365: Say Cheese!

Today has been family portrait day. We shot some photos on our Enchanted Rock trip last Friday but decided that we needed some additional shots for our new press kit…so out came the tripod and…



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DogTipper

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ABCs Part 3: What Do You Want?

Question_markIn part one of this series I explained a formula for solving behavior problems.

Antecedent -> Behavior -> Consequence

In part two I demonstrated how being aware of what immediately precedes a behavior can give you a way to control when it occurs and can define a path to solving the problem.

Now it is time to look at the B in ABC. The behavior. The behavior is what the dog does. Pretty simple in terms of definition.

In most cases identifying the behavior isn’t complicated. The hard part is stopping it. If you let it.

Once you identify the behavior ask yourself one simple question.

What do you want?

This is not, as it may look at first blush, a twist on Norman Vincent Peale. Or even a sly reference to Babylon 5. (See below.) It’s actually the first step in trying to use a very common idiom in Applied Behavior Analysis called Differential Reinforcement.

Unlike a lot of behavioral science jargon, what differential reinforcement means is embedded in the jargon itself: reinforcing a different behavior.

So what we’re going to do is change the formula:

Antecedent -> Behavior -> Consequence

Becomes:

Antecedent -> Desired Behavior -> Consequence

On the surface this looks like a pretty simple question. Figuring out what you want instead should be pretty easy, right? But this question gets its own blog post for reason. Figuring out an alternative behavior requires a completely different mindset. Instead of focusing on what you don’t want you must now focus on what you want instead.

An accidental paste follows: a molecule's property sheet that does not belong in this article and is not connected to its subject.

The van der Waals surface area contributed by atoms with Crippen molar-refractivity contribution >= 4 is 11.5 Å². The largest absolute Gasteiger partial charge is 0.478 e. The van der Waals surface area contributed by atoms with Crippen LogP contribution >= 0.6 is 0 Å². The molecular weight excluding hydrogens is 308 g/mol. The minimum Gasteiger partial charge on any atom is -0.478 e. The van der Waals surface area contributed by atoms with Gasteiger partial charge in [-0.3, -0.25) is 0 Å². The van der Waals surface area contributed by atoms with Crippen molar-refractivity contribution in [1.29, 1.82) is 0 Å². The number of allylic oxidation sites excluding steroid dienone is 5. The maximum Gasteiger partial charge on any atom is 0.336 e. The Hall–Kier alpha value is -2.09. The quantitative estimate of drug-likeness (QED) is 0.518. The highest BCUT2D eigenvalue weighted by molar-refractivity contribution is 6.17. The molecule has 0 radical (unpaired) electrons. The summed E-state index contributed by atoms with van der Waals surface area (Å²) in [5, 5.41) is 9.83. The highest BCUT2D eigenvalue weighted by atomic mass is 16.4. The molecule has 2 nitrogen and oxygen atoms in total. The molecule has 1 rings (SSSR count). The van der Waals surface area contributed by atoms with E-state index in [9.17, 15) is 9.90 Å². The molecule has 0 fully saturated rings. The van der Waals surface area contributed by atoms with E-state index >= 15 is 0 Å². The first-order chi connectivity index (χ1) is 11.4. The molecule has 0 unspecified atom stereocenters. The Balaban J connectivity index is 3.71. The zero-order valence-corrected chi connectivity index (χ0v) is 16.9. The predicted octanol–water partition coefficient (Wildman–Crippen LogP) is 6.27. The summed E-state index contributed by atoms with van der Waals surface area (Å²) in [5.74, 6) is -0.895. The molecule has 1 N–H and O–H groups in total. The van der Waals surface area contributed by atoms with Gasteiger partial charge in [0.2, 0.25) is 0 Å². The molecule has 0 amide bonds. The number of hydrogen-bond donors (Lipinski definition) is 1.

So let’s take a look at the example I have been using in most of these blog posts

Antecedent: Someone enters home through front door.
Behavior: Dogs jumps up on person.
Consequence: Dog receives attention.

What do you want instead? Would you like the dog to sit? Would you like the dog to run to another room? Would you like a dog to run to a bed? Or maybe into a crate? The best solution would depend on you, your dog, and your home.

All of these solutions would be considered DRI. Differential reinforcement of an incompatible behavior. Your dog cannot jump on somebody while sitting or after moving away from the door. For many behavior problems DRI is a very effective solution, since many obedience behaviors that already have a strong history of reinforcement happen to be incompatible with annoying behaviors.

DRI is the tip of the differential reinforcement iceberg, so to speak. There are several types of differential reinforcement and I am sure I will cover them in future posts.

I am not finished with the ABCs or with DRI. Next post I will spend more time on how to effectively implement the alternative behavior and then how to keep it strong.

Here is your Babylon 5 reference. I am sure you were looking forward to it.

ABCs Part 3: What Do You Want? is a post from: Dog Spelled Forward


Dog Spelled Forward Website and Blog

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Speed on the Beach

This little Jack Russell pup was having the best time flying around Larvotto Beach in Monaco a couple of days ago.

RIVIERA DOGS

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What is the best place to apply topical medications?

Question by Tim43: What is the best place to apply topical medications?
I need to apply topical magnesium and other medications/supplements since they give me a stomach ache when taken orally. So, what is the best place to apply them for maximum absorption – stomach, shoulders, arms, other?

Please let me know. Thanks.
Note – It’s not for the skin.

Best answer:

Answer by Kenneth
Well I’m pretty sure topical is supposed to be for skin. so you need to apply it to the skin in the area you need.

Add your own answer in the comments!

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Thanks to the #SuperDogSunday Cheer Team!